Institute on Healthcare Systems

Relating Across Differences

An Improvement Process for Clinical Units

Despite the benefits of increasing workforce diversity, if left unmanaged it can weaken the relationships that are needed for care delivery due to biases, misunderstandings and subgroup formations. The improvement process offered here helps clinical units to create a work and learning environment characterized by relationships of shared goals, shared knowledge and mutual respect, supported by high quality communication across professional, gender, racial, ethnic and other differences.  As a result, clinical units will be able to more readily leverage the rich information offered by diversity to achieve better outcomes for all participants. 

Six clinical units in three health systems will participate in the Relating Across Differences intervention over a three-year period, with one health system on-boarded in the Spring of each year.  We expect that interprofessional workers on participating clinical units will experience higher levels of awareness of and comfort with professional and social identity differences following the intervention compared to before.  As a result, these workers will also experience higher levels of relational coordination and psychological safety across professional and social identity differences, greater job satisfaction, work engagement, reduced burnout and increased intent to stay.  We also expect that participating clinical units will be more successful in achieving their patient care goals than they were prior to participation.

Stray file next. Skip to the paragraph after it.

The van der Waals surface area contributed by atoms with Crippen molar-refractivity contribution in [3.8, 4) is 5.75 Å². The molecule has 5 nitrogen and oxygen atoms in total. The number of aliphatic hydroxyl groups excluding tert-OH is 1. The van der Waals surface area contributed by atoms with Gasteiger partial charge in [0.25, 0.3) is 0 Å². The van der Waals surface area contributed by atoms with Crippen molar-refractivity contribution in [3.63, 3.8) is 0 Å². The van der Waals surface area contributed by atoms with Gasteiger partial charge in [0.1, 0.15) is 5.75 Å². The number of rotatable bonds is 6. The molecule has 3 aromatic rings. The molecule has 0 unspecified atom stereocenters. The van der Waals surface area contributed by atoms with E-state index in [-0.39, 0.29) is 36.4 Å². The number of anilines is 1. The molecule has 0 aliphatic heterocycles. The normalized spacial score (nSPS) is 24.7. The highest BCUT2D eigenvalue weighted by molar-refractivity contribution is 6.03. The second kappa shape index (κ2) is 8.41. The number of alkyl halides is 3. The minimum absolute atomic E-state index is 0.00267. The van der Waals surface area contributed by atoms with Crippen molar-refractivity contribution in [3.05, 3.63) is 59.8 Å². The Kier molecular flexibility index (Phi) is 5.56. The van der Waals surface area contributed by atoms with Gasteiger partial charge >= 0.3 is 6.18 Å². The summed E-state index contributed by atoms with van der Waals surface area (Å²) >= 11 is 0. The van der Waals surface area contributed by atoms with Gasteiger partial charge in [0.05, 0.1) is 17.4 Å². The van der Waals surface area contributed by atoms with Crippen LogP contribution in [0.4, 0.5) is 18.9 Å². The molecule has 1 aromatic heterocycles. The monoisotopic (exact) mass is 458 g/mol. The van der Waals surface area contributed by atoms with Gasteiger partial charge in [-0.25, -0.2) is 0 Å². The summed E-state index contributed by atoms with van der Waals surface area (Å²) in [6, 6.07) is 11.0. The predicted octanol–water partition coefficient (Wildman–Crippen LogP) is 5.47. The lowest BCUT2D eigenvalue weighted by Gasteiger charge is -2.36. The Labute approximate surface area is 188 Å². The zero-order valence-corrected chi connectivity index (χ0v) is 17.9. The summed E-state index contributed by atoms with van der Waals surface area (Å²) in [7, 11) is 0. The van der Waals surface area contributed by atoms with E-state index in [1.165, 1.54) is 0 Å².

RAD is a training curriculum that

  • Combines diversity/equity/inclusion and interprofessional practice to improve team functioning and performance outcomes
  • Develops relationships across social differences (e.g., race, gender, class) and professional differences (e.g., nurse, doctor, medical assistant, pharmacists)
  • Works with QI teams using a coach-the-coach model to help them build relationships across differences as part of their quality improvement work
  • Uses relational coordination as a validated model of interdependence
  • Will be developed and tested with University of Washington Medical Center, Massachusetts General Hospital, and Cleveland Clinic/Case Western Reserve University – and the RAD Consortium for Curriculum Development
  • Is housed at Brandeis University and supported by funding from the Josiah Macy Foundation